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# 12.2 Combinations and Binomial Thm p. 708. In the last section we learned counting problems where order was important For other counting problems where.

## Presentation on theme: "12.2 Combinations and Binomial Thm p. 708. In the last section we learned counting problems where order was important For other counting problems where."— Presentation transcript:

12.2 Combinations and Binomial Thm p. 708

In the last section we learned counting problems where order was important For other counting problems where order is NOT important like cards, (the order youre dealt is not important, after you get them, reordering them doesnt change your hand) For other counting problems where order is NOT important like cards, (the order youre dealt is not important, after you get them, reordering them doesnt change your hand) These unordered groupings are called Combinations These unordered groupings are called Combinations

A Combination is a selection of r objects from a group of n objects where order is not important

Combination of n objects taken r at a time The number of combinations of r objects taken from a group of n distinct objects is denoted by n C r and is: The number of combinations of r objects taken from a group of n distinct objects is denoted by n C r and is:

For instance, the number of combinations of 2 objects taken from a group of 5 objects is For instance, the number of combinations of 2 objects taken from a group of 5 objects is 2

Finding Combinations In a standard deck of 52 cards there are 4 suits with 13 of each suit. In a standard deck of 52 cards there are 4 suits with 13 of each suit. If the order isnt important how many different 5-card hands are possible? If the order isnt important how many different 5-card hands are possible? The number of ways to draw 5 cards from 52 is The number of ways to draw 5 cards from 52 is = 2,598,960

In how many of these hands are all 5 cards the same suit? You need to choose 1 of the 4 suits and then 5 of the 13 cards in the suit. You need to choose 1 of the 4 suits and then 5 of the 13 cards in the suit. The number of possible hands are: The number of possible hands are:

How many 7 card hands are possible? How many of these hands have all 7 cards the same suit? How many of these hands have all 7 cards the same suit?

When finding the number of ways both an event A and an event B can occur, you multiply. When finding the number of ways both an event A and an event B can occur, you multiply. When finding the number of ways that an event A OR B can occur, you +. When finding the number of ways that an event A OR B can occur, you +.

Deciding to + or * A restaurant serves omelets. They offer 6 vegetarian ingredients and 4 meat ingredients. A restaurant serves omelets. They offer 6 vegetarian ingredients and 4 meat ingredients. You want exactly 2 veg. ingredients and 1 meat. How many kinds of omelets can you order? You want exactly 2 veg. ingredients and 1 meat. How many kinds of omelets can you order?

Suppose you can afford at most 3 ingredients How many different types can you order? How many different types can you order? You can order an omelet w/ 0, or 1, or 2, or 3 items and there are 10 items to choose from. You can order an omelet w/ 0, or 1, or 2, or 3 items and there are 10 items to choose from.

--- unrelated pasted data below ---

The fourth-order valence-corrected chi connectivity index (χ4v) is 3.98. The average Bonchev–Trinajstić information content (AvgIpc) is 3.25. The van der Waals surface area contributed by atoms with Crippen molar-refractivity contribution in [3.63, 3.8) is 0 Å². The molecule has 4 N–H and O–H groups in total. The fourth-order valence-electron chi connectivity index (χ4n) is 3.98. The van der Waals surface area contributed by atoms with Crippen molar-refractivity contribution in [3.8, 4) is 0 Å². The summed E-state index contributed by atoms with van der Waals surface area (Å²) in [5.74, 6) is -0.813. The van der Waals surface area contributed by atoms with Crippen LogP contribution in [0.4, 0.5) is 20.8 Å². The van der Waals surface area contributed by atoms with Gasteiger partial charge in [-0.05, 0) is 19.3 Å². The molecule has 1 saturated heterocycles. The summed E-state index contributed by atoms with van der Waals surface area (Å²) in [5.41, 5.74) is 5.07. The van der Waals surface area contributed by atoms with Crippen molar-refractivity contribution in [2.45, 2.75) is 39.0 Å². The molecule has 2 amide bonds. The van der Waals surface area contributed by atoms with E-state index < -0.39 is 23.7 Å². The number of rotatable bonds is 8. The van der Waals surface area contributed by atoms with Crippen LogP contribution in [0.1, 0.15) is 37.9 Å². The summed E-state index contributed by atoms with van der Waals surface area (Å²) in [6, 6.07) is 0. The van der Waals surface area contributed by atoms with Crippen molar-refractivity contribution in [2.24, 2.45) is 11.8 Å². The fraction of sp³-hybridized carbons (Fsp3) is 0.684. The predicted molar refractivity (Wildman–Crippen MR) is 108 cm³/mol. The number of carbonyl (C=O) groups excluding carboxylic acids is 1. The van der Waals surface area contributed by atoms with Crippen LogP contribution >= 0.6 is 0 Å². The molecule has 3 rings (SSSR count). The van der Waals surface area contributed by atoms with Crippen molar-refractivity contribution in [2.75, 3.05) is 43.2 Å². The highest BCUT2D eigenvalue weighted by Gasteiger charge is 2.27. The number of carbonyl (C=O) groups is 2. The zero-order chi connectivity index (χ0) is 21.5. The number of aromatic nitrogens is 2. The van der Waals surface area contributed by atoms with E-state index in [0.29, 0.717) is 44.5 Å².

Counting problems that involve at least or at most sometimes are easier to solve by subtracting possibilities you dont want from the total number of possibilities. Counting problems that involve at least or at most sometimes are easier to solve by subtracting possibilities you dont want from the total number of possibilities.

Subtracting instead of adding: A theatre is having 12 plays. You want to attend at least 3. How many combinations of plays can you attend? A theatre is having 12 plays. You want to attend at least 3. How many combinations of plays can you attend? You want to attend 3 or 4 or 5 or … or 12. You want to attend 3 or 4 or 5 or … or 12. From this section you would solve the problem using: From this section you would solve the problem using: Or…… Or……

For each play you can attend you can go or not go. For each play you can attend you can go or not go. So, like section 12.1 it would be 2*2*2*2*2*2*2*2*2*2*2*2 =2 12 So, like section 12.1 it would be 2*2*2*2*2*2*2*2*2*2*2*2 =2 12 And you will not attend 0, or 1, or 2. And you will not attend 0, or 1, or 2. So: So:

The Binomial Theorem 0 C 0 0 C 0 1 C 0 1 C 1 1 C 0 1 C 1 2 C 0 2 C 1 2 C 2 2 C 0 2 C 1 2 C 2 3 C 0 3 C 1 3 C 2 3 C 3 3 C 0 3 C 1 3 C 2 3 C 3 4 C 0 4 C 1 4 C 2 4 C 3 4 C 4 4 C 0 4 C 1 4 C 2 4 C 3 4 C 4 Etc… Etc…

Pascal's Triangle! 1 1 1 1 1 1 2 1 1 2 1 1 3 3 1 1 3 3 1 1 4 6 4 1 1 4 6 4 1 1 5 10 10 5 1 1 5 10 10 5 1 Etc… Etc… This describes the coefficients in the expansion of the binomial (a+b) n This describes the coefficients in the expansion of the binomial (a+b) n

(a+b) 2 = a 2 + 2ab + b 2 (1 2 1) (a+b) 2 = a 2 + 2ab + b 2 (1 2 1) (a+b) 3 = a 3 (b 0 )+3a 2 b 1 +3a 1 b 2 +b 3 (a 0 ) (1 3 3 1) (a+b) 3 = a 3 (b 0 )+3a 2 b 1 +3a 1 b 2 +b 3 (a 0 ) (1 3 3 1) (a+b) 4 = a 4 +4a 3 b+6a 2 b 2 +4ab 3 +b 4 (1 4 6 4 1) (a+b) 4 = a 4 +4a 3 b+6a 2 b 2 +4ab 3 +b 4 (1 4 6 4 1) In general… In general…

(a+b) n (n is a positive integer)= n C 0 a n b 0 + n C 1 a n-1 b 1 + n C 2 a n-2 b 2 + …+ n C n a 0 b n n C 0 a n b 0 + n C 1 a n-1 b 1 + n C 2 a n-2 b 2 + …+ n C n a 0 b n =

(a+3) 5 = 5 C 0 a 5 3 0 + 5 C 1 a 4 3 1 + 5 C 2 a 3 3 2 + 5 C 3 a 2 3 3 + 5 C 4 a 1 3 4 + 5 C 5 a 0 3 5 = 5 C 0 a 5 3 0 + 5 C 1 a 4 3 1 + 5 C 2 a 3 3 2 + 5 C 3 a 2 3 3 + 5 C 4 a 1 3 4 + 5 C 5 a 0 3 5 = 1a 5 + 15a 4 + 90a 3 + 270a 2 + 405a + 243 1a 5 + 15a 4 + 90a 3 + 270a 2 + 405a + 243

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